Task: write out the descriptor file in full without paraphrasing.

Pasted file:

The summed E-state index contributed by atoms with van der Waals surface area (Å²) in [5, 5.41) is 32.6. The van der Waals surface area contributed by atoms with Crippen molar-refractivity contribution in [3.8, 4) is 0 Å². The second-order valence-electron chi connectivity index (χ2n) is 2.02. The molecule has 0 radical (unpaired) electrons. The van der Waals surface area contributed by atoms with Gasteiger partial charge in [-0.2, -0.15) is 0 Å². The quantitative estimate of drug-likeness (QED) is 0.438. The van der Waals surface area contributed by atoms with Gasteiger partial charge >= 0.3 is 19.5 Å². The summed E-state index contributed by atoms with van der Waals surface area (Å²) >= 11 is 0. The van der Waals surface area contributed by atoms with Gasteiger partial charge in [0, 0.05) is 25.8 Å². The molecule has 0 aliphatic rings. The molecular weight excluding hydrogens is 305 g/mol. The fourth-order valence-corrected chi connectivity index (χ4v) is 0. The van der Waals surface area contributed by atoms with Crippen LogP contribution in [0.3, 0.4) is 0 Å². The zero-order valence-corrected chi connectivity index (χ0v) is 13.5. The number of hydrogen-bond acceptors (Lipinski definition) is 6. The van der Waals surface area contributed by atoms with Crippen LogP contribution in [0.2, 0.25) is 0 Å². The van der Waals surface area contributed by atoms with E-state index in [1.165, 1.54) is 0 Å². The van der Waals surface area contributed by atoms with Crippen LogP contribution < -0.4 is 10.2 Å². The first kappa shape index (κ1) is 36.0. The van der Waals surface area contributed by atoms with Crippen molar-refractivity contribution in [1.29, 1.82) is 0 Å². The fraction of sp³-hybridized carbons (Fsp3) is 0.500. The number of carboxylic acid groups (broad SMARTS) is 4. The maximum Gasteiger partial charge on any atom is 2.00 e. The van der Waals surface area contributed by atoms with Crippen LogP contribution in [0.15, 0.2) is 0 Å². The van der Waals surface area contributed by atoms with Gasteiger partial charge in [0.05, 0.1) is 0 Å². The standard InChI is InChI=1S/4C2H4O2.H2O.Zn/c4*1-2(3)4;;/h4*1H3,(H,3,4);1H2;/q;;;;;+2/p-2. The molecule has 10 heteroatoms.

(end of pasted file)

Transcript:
The summed E-state index contributed by atoms with van der Waals surface area (Å²) in [5, 5.41) is 32.6. The van der Waals surface area contributed by atoms with Crippen molar-refractivity contribution in [3.8, 4) is 0 Å². The second-order valence-electron chi connectivity index (χ2n) is 2.02. The molecule has 0 radical (unpaired) electrons. The van der Waals surface area contributed by atoms with Gasteiger partial charge in [-0.2, -0.15) is 0 Å². The quantitative estimate of drug-likeness (QED) is 0.438. The van der Waals surface area contributed by atoms with Gasteiger partial charge >= 0.3 is 19.5 Å². The summed E-state index contributed by atoms with van der Waals surface area (Å²) >= 11 is 0. The van der Waals surface area contributed by atoms with Gasteiger partial charge in [0, 0.05) is 25.8 Å². The molecule has 0 aliphatic rings. The molecular weight excluding hydrogens is 305 g/mol. The fourth-order valence-corrected chi connectivity index (χ4v) is 0. The van der Waals surface area contributed by atoms with Crippen LogP contribution in [0.3, 0.4) is 0 Å². The zero-order valence-corrected chi connectivity index (χ0v) is 13.5. The number of hydrogen-bond acceptors (Lipinski definition) is 6. The van der Waals surface area contributed by atoms with Crippen LogP contribution in [0.2, 0.25) is 0 Å². The van der Waals surface area contributed by atoms with E-state index in [1.165, 1.54) is 0 Å². The van der Waals surface area contributed by atoms with Crippen LogP contribution < -0.4 is 10.2 Å². The first kappa shape index (κ1) is 36.0. The van der Waals surface area contributed by atoms with Crippen molar-refractivity contribution in [1.29, 1.82) is 0 Å². The fraction of sp³-hybridized carbons (Fsp3) is 0.500. The number of carboxylic acid groups (broad SMARTS) is 4. The maximum Gasteiger partial charge on any atom is 2.00 e. The van der Waals surface area contributed by atoms with Crippen LogP contribution in [0.15, 0.2) is 0 Å². The van der Waals surface area contributed by atoms with Gasteiger partial charge in [0.05, 0.1) is 0 Å². The standard InChI is InChI=1S/4C2H4O2.H2O.Zn/c4*1-2(3)4;;/h4*1H3,(H,3,4);1H2;/q;;;;;+2/p-2. The molecule has 10 heteroatoms.